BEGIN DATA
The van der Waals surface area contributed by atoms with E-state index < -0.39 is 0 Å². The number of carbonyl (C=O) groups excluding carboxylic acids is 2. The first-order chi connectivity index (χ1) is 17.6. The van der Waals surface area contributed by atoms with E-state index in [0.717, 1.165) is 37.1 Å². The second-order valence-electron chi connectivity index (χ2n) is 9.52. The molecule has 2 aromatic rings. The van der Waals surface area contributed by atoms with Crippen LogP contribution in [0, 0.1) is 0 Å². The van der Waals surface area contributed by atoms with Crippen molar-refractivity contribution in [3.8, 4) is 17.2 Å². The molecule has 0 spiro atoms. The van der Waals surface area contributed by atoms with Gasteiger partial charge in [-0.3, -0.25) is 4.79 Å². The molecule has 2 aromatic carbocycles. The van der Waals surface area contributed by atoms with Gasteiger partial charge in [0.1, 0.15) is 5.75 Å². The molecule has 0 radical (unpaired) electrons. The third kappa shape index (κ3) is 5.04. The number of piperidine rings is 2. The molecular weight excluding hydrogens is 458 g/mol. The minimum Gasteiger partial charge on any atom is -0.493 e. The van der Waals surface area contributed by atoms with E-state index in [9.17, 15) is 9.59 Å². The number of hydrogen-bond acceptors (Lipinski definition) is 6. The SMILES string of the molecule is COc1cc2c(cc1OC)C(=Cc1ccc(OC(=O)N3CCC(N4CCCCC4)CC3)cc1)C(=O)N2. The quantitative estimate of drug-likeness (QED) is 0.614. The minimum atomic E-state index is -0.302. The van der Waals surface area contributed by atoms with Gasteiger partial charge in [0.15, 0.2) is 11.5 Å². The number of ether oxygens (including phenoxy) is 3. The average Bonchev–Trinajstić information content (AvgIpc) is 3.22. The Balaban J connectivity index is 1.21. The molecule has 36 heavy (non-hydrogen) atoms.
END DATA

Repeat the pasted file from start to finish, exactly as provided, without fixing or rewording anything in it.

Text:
The van der Waals surface area contributed by atoms with E-state index < -0.39 is 0 Å². The number of carbonyl (C=O) groups excluding carboxylic acids is 2. The first-order chi connectivity index (χ1) is 17.6. The van der Waals surface area contributed by atoms with E-state index in [0.717, 1.165) is 37.1 Å². The second-order valence-electron chi connectivity index (χ2n) is 9.52. The molecule has 2 aromatic rings. The van der Waals surface area contributed by atoms with Crippen LogP contribution in [0, 0.1) is 0 Å². The van der Waals surface area contributed by atoms with Crippen molar-refractivity contribution in [3.8, 4) is 17.2 Å². The molecule has 0 spiro atoms. The van der Waals surface area contributed by atoms with Gasteiger partial charge in [-0.3, -0.25) is 4.79 Å². The molecule has 2 aromatic carbocycles. The van der Waals surface area contributed by atoms with Gasteiger partial charge in [0.1, 0.15) is 5.75 Å². The molecule has 0 radical (unpaired) electrons. The third kappa shape index (κ3) is 5.04. The number of piperidine rings is 2. The molecular weight excluding hydrogens is 458 g/mol. The minimum Gasteiger partial charge on any atom is -0.493 e. The van der Waals surface area contributed by atoms with E-state index in [9.17, 15) is 9.59 Å². The number of hydrogen-bond acceptors (Lipinski definition) is 6. The SMILES string of the molecule is COc1cc2c(cc1OC)C(=Cc1ccc(OC(=O)N3CCC(N4CCCCC4)CC3)cc1)C(=O)N2. The quantitative estimate of drug-likeness (QED) is 0.614. The minimum atomic E-state index is -0.302. The van der Waals surface area contributed by atoms with Gasteiger partial charge in [0.15, 0.2) is 11.5 Å². The number of ether oxygens (including phenoxy) is 3. The average Bonchev–Trinajstić information content (AvgIpc) is 3.22. The Balaban J connectivity index is 1.21. The molecule has 36 heavy (non-hydrogen) atoms.